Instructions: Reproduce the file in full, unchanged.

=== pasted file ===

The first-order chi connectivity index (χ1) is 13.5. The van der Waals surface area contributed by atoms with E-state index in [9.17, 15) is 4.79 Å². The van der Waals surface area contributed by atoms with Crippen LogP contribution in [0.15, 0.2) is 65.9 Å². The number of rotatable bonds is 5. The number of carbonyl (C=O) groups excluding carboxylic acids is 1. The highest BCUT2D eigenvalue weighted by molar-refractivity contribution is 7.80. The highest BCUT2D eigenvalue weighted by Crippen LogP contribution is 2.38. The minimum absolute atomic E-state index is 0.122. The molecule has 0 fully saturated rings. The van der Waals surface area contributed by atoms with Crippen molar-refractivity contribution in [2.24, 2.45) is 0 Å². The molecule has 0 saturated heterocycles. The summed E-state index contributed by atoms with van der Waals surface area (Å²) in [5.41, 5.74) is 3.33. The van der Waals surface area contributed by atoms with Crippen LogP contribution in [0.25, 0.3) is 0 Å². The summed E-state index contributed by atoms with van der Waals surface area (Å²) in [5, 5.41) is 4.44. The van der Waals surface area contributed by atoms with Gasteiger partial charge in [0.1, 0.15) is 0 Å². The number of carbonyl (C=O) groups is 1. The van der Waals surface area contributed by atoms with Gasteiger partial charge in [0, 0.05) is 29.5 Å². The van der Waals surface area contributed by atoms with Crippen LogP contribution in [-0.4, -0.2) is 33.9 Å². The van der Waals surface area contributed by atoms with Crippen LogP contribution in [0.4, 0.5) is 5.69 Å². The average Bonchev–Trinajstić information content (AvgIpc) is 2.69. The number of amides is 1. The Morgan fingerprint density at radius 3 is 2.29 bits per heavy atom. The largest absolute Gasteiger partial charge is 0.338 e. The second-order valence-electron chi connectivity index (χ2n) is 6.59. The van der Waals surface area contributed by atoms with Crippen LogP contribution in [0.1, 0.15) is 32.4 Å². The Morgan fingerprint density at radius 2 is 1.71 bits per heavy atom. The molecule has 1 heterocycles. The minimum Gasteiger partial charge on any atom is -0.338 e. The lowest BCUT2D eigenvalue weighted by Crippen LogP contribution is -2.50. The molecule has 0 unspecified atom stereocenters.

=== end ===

The first-order chi connectivity index (χ1) is 13.5. The van der Waals surface area contributed by atoms with E-state index in [9.17, 15) is 4.79 Å². The van der Waals surface area contributed by atoms with Crippen LogP contribution in [0.15, 0.2) is 65.9 Å². The number of rotatable bonds is 5. The number of carbonyl (C=O) groups excluding carboxylic acids is 1. The highest BCUT2D eigenvalue weighted by molar-refractivity contribution is 7.80. The highest BCUT2D eigenvalue weighted by Crippen LogP contribution is 2.38. The minimum absolute atomic E-state index is 0.122. The molecule has 0 fully saturated rings. The van der Waals surface area contributed by atoms with Crippen molar-refractivity contribution in [2.24, 2.45) is 0 Å². The molecule has 0 saturated heterocycles. The summed E-state index contributed by atoms with van der Waals surface area (Å²) in [5.41, 5.74) is 3.33. The van der Waals surface area contributed by atoms with Crippen LogP contribution in [0.25, 0.3) is 0 Å². The summed E-state index contributed by atoms with van der Waals surface area (Å²) in [5, 5.41) is 4.44. The van der Waals surface area contributed by atoms with Gasteiger partial charge in [0.1, 0.15) is 0 Å². The number of carbonyl (C=O) groups is 1. The van der Waals surface area contributed by atoms with Gasteiger partial charge in [0, 0.05) is 29.5 Å². The van der Waals surface area contributed by atoms with Crippen LogP contribution in [-0.4, -0.2) is 33.9 Å². The van der Waals surface area contributed by atoms with Crippen LogP contribution in [0.4, 0.5) is 5.69 Å². The average Bonchev–Trinajstić information content (AvgIpc) is 2.69. The number of amides is 1. The Morgan fingerprint density at radius 3 is 2.29 bits per heavy atom. The largest absolute Gasteiger partial charge is 0.338 e. The second-order valence-electron chi connectivity index (χ2n) is 6.59. The van der Waals surface area contributed by atoms with Crippen LogP contribution in [0.1, 0.15) is 32.4 Å². The Morgan fingerprint density at radius 2 is 1.71 bits per heavy atom. The molecule has 1 heterocycles. The minimum Gasteiger partial charge on any atom is -0.338 e. The lowest BCUT2D eigenvalue weighted by Crippen LogP contribution is -2.50. The molecule has 0 unspecified atom stereocenters.